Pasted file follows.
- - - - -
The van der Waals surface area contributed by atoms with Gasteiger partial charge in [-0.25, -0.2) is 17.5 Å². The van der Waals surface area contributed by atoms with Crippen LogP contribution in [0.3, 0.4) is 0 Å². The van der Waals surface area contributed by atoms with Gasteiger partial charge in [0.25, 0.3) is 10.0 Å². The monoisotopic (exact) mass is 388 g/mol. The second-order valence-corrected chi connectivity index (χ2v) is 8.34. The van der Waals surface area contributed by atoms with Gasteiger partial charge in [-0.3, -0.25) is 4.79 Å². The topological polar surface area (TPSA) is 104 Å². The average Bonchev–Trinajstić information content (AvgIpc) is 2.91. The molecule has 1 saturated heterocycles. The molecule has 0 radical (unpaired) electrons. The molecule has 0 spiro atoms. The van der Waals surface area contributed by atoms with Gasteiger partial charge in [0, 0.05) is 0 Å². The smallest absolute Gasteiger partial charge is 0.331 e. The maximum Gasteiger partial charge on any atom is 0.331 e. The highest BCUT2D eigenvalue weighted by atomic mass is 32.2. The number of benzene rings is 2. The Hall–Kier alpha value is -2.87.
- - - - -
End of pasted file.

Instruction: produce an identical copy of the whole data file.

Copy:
The van der Waals surface area contributed by atoms with Gasteiger partial charge in [-0.25, -0.2) is 17.5 Å². The van der Waals surface area contributed by atoms with Crippen LogP contribution in [0.3, 0.4) is 0 Å². The van der Waals surface area contributed by atoms with Gasteiger partial charge in [0.25, 0.3) is 10.0 Å². The monoisotopic (exact) mass is 388 g/mol. The second-order valence-corrected chi connectivity index (χ2v) is 8.34. The van der Waals surface area contributed by atoms with Gasteiger partial charge in [-0.3, -0.25) is 4.79 Å². The topological polar surface area (TPSA) is 104 Å². The average Bonchev–Trinajstić information content (AvgIpc) is 2.91. The molecule has 1 saturated heterocycles. The molecule has 0 radical (unpaired) electrons. The molecule has 0 spiro atoms. The van der Waals surface area contributed by atoms with Gasteiger partial charge in [0, 0.05) is 0 Å². The smallest absolute Gasteiger partial charge is 0.331 e. The maximum Gasteiger partial charge on any atom is 0.331 e. The highest BCUT2D eigenvalue weighted by atomic mass is 32.2. The number of benzene rings is 2. The Hall–Kier alpha value is -2.87.